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Illinois man sentenced to prison for drunken driving homicide

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Jake Magee
August 5, 2014

ELKHORN--Daniel P. Consolo wept as his family and the siblings of his deceased friend, Kevin D. Green, told the court how he deserved a second chance.

Despite their pleas, Walworth County Judge Phillip Koss sentenced Consolo to three years in prison and four years extended supervision.

The 25-year-old Woodstock, Illinois, man crashed his car into a tree in Walworth County in June 2013, killing Green, who was his passenger and friend. Consolo pleaded guilty to homicide by intoxicated use of a vehicle earlier this year.

The Green siblings said Consolo is like a brother to them and seeing him go to prison would be like losing a part of their family again.

“The hill he has to climb is enormous,” Patrick Green, 25, said to the court. “I know Danny punishes himself every day for what he's done.”

“Forgiveness is one of the most difficult but one of the most important things in life,” sister Megan Green said.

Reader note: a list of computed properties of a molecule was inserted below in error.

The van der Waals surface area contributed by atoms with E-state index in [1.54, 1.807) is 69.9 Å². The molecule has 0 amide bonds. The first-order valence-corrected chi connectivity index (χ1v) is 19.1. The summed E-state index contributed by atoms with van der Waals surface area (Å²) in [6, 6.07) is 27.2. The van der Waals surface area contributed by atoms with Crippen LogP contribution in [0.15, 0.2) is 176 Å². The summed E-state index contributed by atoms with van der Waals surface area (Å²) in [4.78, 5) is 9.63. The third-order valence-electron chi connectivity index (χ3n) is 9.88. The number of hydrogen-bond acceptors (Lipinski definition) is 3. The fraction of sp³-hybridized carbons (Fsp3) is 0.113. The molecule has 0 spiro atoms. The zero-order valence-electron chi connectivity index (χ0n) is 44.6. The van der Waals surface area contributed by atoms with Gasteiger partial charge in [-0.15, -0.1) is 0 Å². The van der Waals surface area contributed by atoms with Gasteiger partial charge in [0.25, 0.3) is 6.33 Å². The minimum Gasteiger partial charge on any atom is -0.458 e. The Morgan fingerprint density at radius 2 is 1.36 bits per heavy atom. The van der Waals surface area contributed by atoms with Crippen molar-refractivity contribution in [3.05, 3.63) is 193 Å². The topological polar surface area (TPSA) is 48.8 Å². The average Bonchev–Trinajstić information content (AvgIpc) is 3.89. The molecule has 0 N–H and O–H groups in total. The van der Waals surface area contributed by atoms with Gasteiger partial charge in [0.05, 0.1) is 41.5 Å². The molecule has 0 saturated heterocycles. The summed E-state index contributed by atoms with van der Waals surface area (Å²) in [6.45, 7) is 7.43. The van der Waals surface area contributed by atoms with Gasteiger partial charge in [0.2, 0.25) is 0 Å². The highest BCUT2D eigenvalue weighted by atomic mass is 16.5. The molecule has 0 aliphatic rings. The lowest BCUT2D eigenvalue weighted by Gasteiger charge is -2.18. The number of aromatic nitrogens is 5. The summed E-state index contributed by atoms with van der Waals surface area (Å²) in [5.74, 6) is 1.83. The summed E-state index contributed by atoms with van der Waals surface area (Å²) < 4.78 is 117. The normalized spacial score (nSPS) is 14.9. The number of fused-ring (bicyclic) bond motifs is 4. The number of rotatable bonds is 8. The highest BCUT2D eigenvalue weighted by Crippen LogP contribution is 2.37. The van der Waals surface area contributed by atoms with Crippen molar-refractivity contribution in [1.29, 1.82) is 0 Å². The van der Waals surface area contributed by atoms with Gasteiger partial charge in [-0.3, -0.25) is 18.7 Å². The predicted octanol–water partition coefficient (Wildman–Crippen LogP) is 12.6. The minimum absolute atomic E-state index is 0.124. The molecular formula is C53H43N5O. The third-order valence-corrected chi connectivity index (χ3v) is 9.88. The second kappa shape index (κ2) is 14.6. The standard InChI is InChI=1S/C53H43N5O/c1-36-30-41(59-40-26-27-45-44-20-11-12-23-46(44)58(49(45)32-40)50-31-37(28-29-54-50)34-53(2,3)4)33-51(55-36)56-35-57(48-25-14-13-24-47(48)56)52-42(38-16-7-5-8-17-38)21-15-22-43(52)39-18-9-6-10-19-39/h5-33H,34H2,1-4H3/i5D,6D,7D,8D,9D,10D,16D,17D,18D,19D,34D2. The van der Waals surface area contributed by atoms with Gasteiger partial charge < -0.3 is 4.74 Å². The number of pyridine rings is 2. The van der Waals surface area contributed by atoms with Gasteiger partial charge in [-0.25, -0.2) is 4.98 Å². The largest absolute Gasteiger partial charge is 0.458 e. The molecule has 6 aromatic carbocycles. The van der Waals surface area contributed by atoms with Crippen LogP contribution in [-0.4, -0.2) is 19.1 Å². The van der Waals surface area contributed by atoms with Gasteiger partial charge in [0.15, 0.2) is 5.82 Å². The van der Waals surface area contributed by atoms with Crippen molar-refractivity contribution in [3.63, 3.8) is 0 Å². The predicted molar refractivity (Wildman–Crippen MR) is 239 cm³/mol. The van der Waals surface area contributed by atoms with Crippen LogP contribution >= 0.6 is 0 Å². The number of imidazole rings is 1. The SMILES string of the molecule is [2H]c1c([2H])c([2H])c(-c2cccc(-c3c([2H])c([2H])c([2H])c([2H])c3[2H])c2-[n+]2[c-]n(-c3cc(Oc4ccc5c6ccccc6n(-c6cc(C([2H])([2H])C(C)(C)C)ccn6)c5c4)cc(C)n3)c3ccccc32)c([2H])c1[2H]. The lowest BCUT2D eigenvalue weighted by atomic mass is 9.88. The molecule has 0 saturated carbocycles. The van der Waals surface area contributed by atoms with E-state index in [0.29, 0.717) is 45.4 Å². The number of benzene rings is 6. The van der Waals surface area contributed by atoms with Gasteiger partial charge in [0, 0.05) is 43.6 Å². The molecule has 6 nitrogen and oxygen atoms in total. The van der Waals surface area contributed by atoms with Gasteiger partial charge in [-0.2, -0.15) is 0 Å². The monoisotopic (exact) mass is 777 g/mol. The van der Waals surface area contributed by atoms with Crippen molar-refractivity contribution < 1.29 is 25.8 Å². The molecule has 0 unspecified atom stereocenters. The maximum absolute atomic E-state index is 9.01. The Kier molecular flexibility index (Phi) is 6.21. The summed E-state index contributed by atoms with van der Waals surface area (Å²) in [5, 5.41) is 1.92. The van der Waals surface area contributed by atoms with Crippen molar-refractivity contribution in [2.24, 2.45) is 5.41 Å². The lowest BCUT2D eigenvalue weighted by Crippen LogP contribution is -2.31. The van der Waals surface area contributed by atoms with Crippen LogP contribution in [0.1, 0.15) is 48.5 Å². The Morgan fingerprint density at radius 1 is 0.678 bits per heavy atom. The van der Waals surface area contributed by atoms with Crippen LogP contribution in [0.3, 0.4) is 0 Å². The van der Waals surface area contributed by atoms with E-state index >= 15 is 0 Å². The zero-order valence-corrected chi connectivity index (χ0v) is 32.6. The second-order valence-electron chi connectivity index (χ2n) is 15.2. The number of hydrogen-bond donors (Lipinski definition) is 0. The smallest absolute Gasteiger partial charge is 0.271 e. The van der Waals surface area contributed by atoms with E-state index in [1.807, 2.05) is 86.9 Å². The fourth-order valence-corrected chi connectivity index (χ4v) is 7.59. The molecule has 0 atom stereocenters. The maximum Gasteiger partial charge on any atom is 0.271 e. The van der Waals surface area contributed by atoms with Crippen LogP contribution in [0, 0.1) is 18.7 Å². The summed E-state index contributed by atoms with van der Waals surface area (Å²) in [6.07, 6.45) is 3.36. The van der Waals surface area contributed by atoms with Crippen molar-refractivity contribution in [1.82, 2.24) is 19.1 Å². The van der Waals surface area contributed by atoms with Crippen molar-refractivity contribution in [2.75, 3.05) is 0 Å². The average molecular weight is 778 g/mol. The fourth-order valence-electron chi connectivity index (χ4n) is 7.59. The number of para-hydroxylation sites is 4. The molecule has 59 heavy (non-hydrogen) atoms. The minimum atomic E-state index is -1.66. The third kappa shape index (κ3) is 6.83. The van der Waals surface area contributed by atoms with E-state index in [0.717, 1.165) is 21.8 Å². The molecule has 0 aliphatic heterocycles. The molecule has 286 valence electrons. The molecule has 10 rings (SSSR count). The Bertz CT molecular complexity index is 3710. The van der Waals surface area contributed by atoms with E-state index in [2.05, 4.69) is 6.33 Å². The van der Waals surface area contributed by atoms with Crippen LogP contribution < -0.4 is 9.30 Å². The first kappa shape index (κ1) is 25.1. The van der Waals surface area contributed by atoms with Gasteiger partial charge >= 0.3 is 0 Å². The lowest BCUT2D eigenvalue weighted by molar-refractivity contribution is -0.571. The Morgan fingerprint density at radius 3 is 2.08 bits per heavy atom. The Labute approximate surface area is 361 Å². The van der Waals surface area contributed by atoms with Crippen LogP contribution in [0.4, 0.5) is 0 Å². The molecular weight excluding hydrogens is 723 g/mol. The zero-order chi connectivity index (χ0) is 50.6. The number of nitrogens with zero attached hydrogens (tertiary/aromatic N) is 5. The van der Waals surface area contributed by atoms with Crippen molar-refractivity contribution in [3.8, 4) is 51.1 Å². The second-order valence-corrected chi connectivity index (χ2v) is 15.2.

Consolo's parents and three of his four siblings addressed the court, each apologizing to the Greens for their loss. They noted Consolo's strong work ethic, generosity and clean record.

Consolo commuted one-and-a-half hours to work and worked 10- to 12-hour days until the accident, said his mother, Candice Consolo.

He was also the first to help family, friends and strangers in their time of need, she said.

“Danny is not a terrible person,” she choked out between sobs. “He will not forget the friend he has lost.”

District Attorney Diane Donohoo noted that Consolo's pre-sentence investigation showed him to have a positive personality and social traits. She said the relationship between the families is irrelevant to the punishment.

"No one can sit here and listen to the pain of these families and not feel touched,” she said. “But the person who drinks, drives and kills has committed the most serious of drunk driving offenses. Prison has to be the sentence.”

Consolo's attorney, Patrick Cafferty, disagreed. He said Consolo deserved only probation because of his outstanding character and clean record.

With a broken voice, Consolo apologized to the judge, his family and the Greens.

“I'm so sorry for the pain I caused you,” he said.

Koss said Consolo's blood-alcohol content level was likely three times the legal limit when he crashed. Consolo, Green and two twin brothers were on their way to use the Greens' boat on a nearby lake at the time.

The judge said Consolo could have hit a jogger or bicyclist on the narrow road considering the car crashed about 7 a.m. Koss said he could see that Consolo is a good friend and son but that the case is important to more than just the families involved.

Koss took the victim's family's statements into consideration when determining Consolo's sentence, he said.



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